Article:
Late-Onset Malignant Neoplasms and Their Prognostic Factors after Abdominal Aortic Aneurysm Repair

Toshihiro Onohara, Ryoichi Kyuragi, Kentaro Inoue, Shohei Yoshida, Takuya Matsumoto, Tadashi Furuyama

Research output: Contribution to journalArticle

Abstract

Background: Little is known about late-onset primary malignant neoplasms after repair of abdominal aortic aneurysms (AAAs) despite malignancy being one of the primary causes of late death. We investigated the incidence and prognostic factors related to the occurrence of malignancy after AAA repair. Methods: We performed a retrospective analysis of 589 patients who underwent AAA repair, including 264 endovascular AAA repairs and 325 open surgical repairs; 482 patients had no history of previous malignancy or concomitant malignancy, 72 had previous malignancy, and 35 had concomitant malignancy in remission at the time of AAA repair. The cumulative incidence rates of late-onset malignancy occurrence and cancer death were estimated using the cumulative incidence function in the presence of competing risks, that is, noncancer death, and prognostic factors were investigated using the Fine-Gray hazard model. Results: After hospital discharge, 128 malignancies occurred in 116 patients. Overall cumulative incidence rates of late-onset malignancy occurrence at 1, 3, 5, and 10 years were 4.0%, 11.7%, 18.2%, and 38.1%, respectively. Multivariate analysis revealed that significant prognostic factors for late-onset malignancy included history of previous malignancy, current smoker, higher intraoperative blood loss, absence of allogeneic blood transfusion, lower C-reactive protein levels, and lower serum high-density lipoprotein-cholesterol levels. The type of surgical procedures for AAA repair did not affect the occurrence of malignancy. In addition, current smoker and higher intraoperative blood loss significantly increased the risk of cancer death. Conclusions: Current smoker and higher intraoperative blood loss were independent risk factors for late-onset malignancy after AAA repair. Late-onset malignancy after AAA repair should be monitored among patients at high risk and requires aggressive management to improve long-term survival.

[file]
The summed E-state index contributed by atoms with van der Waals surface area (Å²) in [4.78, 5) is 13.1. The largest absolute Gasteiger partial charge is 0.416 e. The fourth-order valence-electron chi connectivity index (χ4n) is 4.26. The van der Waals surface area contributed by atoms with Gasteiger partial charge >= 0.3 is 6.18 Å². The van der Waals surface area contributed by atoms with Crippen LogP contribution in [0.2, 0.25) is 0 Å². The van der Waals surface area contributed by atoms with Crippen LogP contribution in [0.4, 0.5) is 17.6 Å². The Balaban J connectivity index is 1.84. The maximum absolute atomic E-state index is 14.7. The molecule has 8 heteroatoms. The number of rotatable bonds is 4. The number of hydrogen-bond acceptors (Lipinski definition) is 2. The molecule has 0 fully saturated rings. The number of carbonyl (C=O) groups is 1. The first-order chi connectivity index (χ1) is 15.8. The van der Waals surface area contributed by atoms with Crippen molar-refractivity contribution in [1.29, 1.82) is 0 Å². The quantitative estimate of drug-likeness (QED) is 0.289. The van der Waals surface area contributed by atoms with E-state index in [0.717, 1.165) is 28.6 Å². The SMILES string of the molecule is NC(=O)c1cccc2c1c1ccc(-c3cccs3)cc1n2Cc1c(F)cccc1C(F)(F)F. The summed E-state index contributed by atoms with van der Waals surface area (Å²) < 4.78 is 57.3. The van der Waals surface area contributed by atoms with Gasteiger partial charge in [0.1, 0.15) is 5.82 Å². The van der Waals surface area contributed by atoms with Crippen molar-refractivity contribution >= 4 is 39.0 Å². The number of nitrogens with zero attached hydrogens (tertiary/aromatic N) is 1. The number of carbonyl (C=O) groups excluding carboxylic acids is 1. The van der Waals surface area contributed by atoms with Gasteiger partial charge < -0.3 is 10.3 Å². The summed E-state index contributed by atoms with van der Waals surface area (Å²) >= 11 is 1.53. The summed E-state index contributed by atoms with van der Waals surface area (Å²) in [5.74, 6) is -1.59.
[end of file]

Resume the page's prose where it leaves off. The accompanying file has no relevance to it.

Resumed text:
Original languageEnglish
Pages (from-to)194-201
Number of pages8
JournalAnnals of Vascular Surgery
Volume56
DOIs
Publication statusPublished - Apr 1 2019

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Abdominal Aortic Aneurysm
Neoplasms
Incidence
Proportional Hazards Models